The International Institute for Strategic Studies' (IISS) Armed Conflict Survey 2017, which was published May, claimed Mexico had the highest number of deaths in "conflict" of any country, barring Syria.
The IISS report said there were 23,000 intentional homicide killings in Mexico in 2016, ahead of the 16,000 in Iraq and 17,000 in Afghanistan and topped only by 50,000 in Syria, which is involved in a full-blown civil war.
But the Mexican government has hit back and said the survey "used statistics from unknown sources, includes evaluations based on uncertain metholodogies and applies legal terms incorrectly."
The Mexican Interior Ministry put out a statement which said the IISS's conclusions about Mexico were "unfounded."
But only hours after they hit back it was reported that Miriam Rodriguez Martinez, who had been campaigning on behalf of the families of around 30,000 people who have disappeared in Mexico, had herself been gunned down.
"Mexico has become a very dangerous place for those who are bravely dedicating their lives to the search for the disappeared.
"The violent killing of Miriam Rodríguez must be independently, impartially and comprehensively investigated. Serious measures must be taken to defend those searching for their loved ones," said Amnesty International Director Erika Guevara-Rosas.
"The nightmare which they face not knowing the fate or whereabouts of their relatives and the dangers they face while carrying out their work, which they undertake due to the negligent response from the authorities, are alarming."
The Mexican government had earlier said the IISS report:
"Irresponsibly points to the existence of a '(non-international) armed conflict' in Mexico. This is incorrect. Neither the existence of criminal groups nor the use of the armed forces to maintain order in the interior of the country are sufficient reason to speak of a non-international armed conflict."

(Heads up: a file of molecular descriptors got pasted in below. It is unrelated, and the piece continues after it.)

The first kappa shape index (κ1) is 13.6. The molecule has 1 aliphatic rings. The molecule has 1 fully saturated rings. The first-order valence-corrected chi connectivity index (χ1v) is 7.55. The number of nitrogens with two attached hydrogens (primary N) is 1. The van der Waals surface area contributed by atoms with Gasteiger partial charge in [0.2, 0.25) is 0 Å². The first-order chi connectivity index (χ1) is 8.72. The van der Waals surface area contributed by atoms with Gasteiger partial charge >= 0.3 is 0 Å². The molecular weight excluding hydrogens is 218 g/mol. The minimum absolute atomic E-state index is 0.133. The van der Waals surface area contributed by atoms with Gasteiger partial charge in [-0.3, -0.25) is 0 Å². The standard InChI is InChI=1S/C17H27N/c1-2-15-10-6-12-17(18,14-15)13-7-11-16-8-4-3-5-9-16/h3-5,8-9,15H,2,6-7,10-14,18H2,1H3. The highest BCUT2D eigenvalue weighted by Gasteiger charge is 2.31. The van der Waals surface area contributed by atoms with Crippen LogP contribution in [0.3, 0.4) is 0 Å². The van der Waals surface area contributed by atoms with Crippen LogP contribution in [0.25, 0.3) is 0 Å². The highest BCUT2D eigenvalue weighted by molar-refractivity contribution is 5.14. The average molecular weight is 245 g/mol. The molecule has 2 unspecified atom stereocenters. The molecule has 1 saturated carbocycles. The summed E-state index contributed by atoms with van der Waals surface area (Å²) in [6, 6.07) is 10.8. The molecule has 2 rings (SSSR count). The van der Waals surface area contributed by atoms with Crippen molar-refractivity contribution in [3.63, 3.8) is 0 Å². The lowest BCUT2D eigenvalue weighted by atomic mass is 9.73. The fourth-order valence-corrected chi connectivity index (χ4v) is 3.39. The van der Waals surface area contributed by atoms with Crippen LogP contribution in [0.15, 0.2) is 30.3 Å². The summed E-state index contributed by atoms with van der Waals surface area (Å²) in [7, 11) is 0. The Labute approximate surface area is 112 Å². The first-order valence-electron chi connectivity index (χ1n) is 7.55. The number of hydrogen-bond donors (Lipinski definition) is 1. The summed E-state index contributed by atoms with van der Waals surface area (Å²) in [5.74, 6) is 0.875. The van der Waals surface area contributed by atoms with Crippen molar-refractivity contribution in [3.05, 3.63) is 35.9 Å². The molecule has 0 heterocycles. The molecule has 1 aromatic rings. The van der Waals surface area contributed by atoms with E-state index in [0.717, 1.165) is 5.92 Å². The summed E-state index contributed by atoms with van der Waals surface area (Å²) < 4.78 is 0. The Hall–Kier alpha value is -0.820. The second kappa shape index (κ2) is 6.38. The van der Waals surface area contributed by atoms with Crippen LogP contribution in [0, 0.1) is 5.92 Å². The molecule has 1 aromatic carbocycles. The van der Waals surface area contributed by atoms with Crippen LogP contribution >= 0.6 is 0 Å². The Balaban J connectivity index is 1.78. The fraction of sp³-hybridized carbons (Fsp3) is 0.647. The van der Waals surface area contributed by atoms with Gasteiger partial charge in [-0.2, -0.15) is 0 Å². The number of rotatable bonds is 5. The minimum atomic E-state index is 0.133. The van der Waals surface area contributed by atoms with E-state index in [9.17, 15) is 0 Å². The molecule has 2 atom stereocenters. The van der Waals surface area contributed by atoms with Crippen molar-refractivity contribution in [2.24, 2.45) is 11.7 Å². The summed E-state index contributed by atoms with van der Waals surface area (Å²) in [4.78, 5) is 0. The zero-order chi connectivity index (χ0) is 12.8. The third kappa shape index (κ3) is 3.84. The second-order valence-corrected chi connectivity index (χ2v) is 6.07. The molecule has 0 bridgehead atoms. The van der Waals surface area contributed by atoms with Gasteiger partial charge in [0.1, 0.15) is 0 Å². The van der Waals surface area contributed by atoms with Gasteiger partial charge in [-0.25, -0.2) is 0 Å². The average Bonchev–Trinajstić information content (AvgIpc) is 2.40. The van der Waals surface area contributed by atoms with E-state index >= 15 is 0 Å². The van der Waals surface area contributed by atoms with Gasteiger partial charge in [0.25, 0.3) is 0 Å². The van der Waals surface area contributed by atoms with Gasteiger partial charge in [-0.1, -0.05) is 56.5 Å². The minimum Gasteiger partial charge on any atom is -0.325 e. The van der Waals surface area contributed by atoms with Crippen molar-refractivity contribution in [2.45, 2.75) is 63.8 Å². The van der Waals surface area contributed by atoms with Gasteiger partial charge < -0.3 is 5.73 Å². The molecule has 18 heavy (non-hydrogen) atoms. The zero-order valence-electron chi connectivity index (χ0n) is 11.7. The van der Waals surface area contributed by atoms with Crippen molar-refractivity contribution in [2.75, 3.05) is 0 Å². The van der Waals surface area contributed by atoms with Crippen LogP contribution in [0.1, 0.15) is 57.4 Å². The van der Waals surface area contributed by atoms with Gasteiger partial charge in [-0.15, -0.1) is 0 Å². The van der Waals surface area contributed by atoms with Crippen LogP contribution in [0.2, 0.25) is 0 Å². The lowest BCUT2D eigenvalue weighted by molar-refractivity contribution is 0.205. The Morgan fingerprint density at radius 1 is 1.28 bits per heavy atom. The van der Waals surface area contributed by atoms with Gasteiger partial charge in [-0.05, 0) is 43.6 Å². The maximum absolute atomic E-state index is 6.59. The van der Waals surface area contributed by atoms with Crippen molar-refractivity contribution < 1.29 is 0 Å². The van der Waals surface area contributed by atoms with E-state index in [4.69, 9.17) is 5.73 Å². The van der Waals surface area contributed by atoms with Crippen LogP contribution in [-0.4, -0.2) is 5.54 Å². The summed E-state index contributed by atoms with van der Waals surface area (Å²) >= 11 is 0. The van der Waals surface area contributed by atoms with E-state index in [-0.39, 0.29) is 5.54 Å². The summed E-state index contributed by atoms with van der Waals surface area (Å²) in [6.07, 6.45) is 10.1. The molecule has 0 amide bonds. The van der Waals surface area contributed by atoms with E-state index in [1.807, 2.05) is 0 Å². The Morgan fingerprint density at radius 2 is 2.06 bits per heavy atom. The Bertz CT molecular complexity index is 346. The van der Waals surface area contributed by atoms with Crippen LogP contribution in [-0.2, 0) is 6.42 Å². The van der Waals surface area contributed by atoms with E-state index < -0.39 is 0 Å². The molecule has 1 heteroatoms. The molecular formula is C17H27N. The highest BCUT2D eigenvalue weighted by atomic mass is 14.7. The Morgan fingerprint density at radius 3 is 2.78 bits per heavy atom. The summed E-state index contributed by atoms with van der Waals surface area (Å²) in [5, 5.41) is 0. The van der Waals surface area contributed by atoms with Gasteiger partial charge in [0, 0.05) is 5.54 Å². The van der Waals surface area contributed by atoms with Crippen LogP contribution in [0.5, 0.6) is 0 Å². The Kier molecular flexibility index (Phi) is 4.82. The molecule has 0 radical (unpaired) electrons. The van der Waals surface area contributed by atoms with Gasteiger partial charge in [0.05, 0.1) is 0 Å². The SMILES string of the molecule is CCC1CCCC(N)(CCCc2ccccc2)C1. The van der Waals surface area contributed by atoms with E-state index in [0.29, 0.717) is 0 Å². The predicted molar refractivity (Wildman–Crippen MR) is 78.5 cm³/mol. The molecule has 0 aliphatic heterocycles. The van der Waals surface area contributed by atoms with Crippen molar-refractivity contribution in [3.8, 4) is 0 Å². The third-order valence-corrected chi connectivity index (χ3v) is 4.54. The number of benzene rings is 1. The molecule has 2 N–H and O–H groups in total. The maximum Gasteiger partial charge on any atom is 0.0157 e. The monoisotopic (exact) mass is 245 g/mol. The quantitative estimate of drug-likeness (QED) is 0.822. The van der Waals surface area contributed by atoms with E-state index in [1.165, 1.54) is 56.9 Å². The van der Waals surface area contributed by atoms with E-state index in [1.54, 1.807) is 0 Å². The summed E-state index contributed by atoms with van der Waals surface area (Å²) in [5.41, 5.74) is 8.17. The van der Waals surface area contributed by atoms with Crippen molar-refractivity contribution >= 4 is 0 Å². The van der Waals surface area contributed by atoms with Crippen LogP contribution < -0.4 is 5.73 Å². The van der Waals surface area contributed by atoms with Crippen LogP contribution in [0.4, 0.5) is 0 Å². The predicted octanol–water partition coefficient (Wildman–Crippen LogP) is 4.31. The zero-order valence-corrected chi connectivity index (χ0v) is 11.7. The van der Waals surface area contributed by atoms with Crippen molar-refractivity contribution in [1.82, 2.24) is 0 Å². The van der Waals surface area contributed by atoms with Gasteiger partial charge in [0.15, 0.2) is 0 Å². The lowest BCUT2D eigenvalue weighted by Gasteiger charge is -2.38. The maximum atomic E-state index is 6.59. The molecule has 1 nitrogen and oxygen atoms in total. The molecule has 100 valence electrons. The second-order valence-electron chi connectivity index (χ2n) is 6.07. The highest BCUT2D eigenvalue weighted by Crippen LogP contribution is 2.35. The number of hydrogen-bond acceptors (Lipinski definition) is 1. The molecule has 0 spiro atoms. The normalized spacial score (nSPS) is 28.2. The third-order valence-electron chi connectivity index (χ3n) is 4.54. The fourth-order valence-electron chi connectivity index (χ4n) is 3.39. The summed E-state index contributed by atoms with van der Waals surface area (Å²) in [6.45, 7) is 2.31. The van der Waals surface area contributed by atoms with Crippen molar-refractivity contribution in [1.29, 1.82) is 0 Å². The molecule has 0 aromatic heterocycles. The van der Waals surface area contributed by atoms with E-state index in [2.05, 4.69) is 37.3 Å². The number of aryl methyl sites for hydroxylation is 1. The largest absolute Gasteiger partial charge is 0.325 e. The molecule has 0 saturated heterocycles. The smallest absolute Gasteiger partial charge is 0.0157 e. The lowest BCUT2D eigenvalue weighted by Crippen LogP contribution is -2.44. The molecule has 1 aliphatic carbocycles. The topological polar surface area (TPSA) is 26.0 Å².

They go on to say:
"Violence related to organized crime is a regional reality that goes beyond the borders Mexico shares with the United States, Guatemala, and Belize, among many other countries. The challenges Mexico faces in this area cannot be seen in isolation from related challenges in other jurisdictions, such as arms trafficking and the demand for drugs."
Mexico has 16.4 homicides per head of population which, although high, is well behind Honduras (90.4), Venezuela (53.7), Belize (44.7), Colombia (30.8) and Brazil (25.2).
British-born crime reporter and author Ioan Grillo, who has lived in Mexico for 16 years, said he had some sympathy with the Mexican government's position.
"The total number of homicides cited by the IISS is not the same as the figure from the Mexican police, which is 20,824," Grillo told Sputnik.
He said that figure would also include thousands of killings which were linked to domestic violence, drunkenness or simple criminality, rather than "conflict."
It's good Mexico has appointed a new special prosecutor for crimes against journalists. Lets see if Ricardo Sánchez can deliver justice.— Ioan Grillo (@ioangrillo) May 11, 2017
Grillo has traveled all over Latin America and his most recent book, Gangster Warlords, contains chapters about violent gangs in Mexico, El Salvador, Brazil and Jamaica.
He said he was shocked that there was no mention of Brazil in the IISS report.
"Brazil has a higher body count. They have around 50,000 homicides a year there," Grillo said.
But he admitted drug gangs, such as the Sinaloa Cartel, Los Zetas and the Knights Templar in Michoacan were causing havoc in Mexico.
Joaquin Guzman, the Sinaloa Cartel boss better known as El Chapo, was extradited to the US in January.
Those who fall foul of the cartels suffer horrific violence, Grillo said.
"There is in Mexico an enormous problem with violence. The conflict in Mexico and Latin America is that there is a blurred area between crime and war.
"I have personally been to a scene where 49 bodies had been decapitated and their feet and hands cut off," Grillo told Sputnik.
He said President Enrique Pena Nieto, who was elected in 2012 having promised to reduce the violence, was extremely unpopular, with approval ratings as low as 12%.
Grillo said this was partly due to the sluggish economy and also the endemic corruption, which was often linked to the narcos.
In January, Pena Nieto canceled a trip to the US because of the continuing row with President Trump over his notorious wall.
Mexico faces presidential elections next year and Grillo said: "People are still looking for a political leader who can stop the violence. They are quite fatalistic."